Kristin and The Dirty Kanza: Keep on Rockin’ It, Baby!
The Lanterne Rouge is roadie speak for last place. That said, some of the most inspiring stories from the professional peloton are brought to light by that. One such is Ted King’s gritty ride during the 2013 Tour de France team time trial when he pushed through the obvious pain of a separated shoulder, was forced to ride his standard road bike due to that injury, saw the “team” aspect of that quickly transformed into an individual time trial, and still managed to finish within seconds of the elimination time. The race officials showed no mercy, applied a strict time-cut rule, and eliminated Ted.
This is not a story about the Tour de France. This is about a bike race* on gravel in the Flint Hills of Kansas, but that is not to say there are not similarities. Both feature Mr. King (although this time he was head-and-shoulders above everyone else), both are grueling, and both offer abundant stories of sacrifice and personal triumph even for those who finish farther down the classification.
Being happy with my past performance in the 200, Kristin and I trained for this ride with a team mentality. This year’s goal was to ride together, enjoy as much of the ride as it allows, and get her that full pint glass to go along with her half-pint from 2014. Friday night date nights had us on the bikes for 5-7 hours as we trained our bodies and minds to work together when tired. After our last Friday night century, we were dialed. We knew what pace we could sustain, we knew what gear and supplies each would carry and contribute, and most importantly we had honed our patience for the inevitable frustrations that can come through a combination of long hours and late nights on the bike.
But the best laid plans… With less than a week until we hit the road for Emporia, I found out that a work commitment that could not be rescheduled was going to keep me from Kanza. Kristin was now going to go solo. It was crushing news for both of us and required a total rethink of pace, gear, and strategy. But there was no way she was not going to try, and Thursday night I watched her drive off with the unavoidable feeling that I had let her down.
I gave her all of the support I could over the phone Friday night and Saturday morning, but the finish was going to be all down to her. Knowing what a mental blow it was for me to not be there, I knew she was starting the ride with doubts.
I followed her progress as best I could while out of town and in meetings. There was the occasional text, and my mom would send me updates as Kristin passed checkpoints. The biggest help I could offer her was some encouragement around Mile 130. She was having heat and stomach issues. I knew she was going into a dark place, and I hoped my texts of encouragement and advice would be a small help to keep her going. A few hours later I received confirmation that she was at the last checkpoint and feeling better. She had joined a small group and a finish was looking likely.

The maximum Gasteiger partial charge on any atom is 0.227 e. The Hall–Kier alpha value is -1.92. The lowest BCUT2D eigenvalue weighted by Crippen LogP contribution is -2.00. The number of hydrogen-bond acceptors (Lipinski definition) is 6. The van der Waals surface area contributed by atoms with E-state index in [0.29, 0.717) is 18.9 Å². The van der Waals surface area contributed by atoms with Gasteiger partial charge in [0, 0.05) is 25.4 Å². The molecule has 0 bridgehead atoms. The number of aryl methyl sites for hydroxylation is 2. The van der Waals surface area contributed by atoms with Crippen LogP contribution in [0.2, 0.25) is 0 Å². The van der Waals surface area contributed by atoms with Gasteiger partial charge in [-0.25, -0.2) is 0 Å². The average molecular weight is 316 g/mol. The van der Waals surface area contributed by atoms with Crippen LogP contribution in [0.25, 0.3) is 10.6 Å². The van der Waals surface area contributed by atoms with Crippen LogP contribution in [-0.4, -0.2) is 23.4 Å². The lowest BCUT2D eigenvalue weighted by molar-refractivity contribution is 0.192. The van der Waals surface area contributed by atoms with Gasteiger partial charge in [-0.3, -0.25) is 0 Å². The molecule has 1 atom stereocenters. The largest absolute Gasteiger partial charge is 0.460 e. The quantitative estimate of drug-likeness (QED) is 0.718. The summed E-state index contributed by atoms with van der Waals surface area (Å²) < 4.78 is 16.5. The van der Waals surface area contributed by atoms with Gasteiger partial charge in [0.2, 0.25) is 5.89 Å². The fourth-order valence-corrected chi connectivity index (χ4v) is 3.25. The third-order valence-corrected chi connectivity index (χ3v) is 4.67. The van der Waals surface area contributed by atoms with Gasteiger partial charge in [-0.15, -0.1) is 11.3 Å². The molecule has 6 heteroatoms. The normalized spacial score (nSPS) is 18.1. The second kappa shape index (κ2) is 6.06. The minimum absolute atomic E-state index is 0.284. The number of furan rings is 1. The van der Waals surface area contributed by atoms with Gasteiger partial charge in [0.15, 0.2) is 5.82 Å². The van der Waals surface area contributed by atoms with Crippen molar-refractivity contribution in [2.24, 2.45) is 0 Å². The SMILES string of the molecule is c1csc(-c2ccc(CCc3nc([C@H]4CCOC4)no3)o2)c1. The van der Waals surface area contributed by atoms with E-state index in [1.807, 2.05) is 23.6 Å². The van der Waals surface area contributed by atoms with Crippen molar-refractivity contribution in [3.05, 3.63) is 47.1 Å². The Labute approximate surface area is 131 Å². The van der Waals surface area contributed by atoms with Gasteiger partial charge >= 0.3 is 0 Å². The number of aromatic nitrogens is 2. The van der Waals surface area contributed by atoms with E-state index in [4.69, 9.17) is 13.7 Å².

I was relieved, but by 1:30 AM, I still had not heard any news of a finish. I was worried. I was thinking of how small problems can be amplified by the dark. I was hoping she was not facing the Kansas prairies alone. I got the call around 2:45. She was tired but elated. The finish was hers and so was that pint glass! I was so relieved and so proud!
I have seen Kristin’s pride in the finish somewhat diminished by being near the time-cut. Regardless, I will forever be indescribably delighted with her accomplishment. Finishing a 206 mile bike ride is no small feat, and finishing 550th out of nearly 1000 people who started the 200 is nothing to be ashamed of. Defeating heat, wind, mud, a left hand that refused to move the shifter, stomach issues, isolation, doubt, fatigue, and a desire to quit all make her a true rock star in my book.
I later learned that in a final twist of fate, making the time cut-off was put in jeopardy for her by being stopped at a crossing for a train near the finish. Though on modern trains that laterne rouge has been replaced with the end of train device (ETD), I still see an irony in the fact that waiting for that to pass meant she had to give it everything she had left to not miss the cut.
Kristin, I’m so proud of you, and I love you! Maybe we’ll ride it together next year. ;-)
*I considered not labeling this as a “race.” But it is. It may not be a race in the most traditional definition for a lot of the riders, but everyone is fighting something on course. Whether that nemesis is the conditions, personal doubts, fears, or past failures; every pedal stroke on course was putting these farther behind and crossing the finish meant these were beaten. And that’s the real reason why everyone out there is inspirational; whether he or she finished first or last.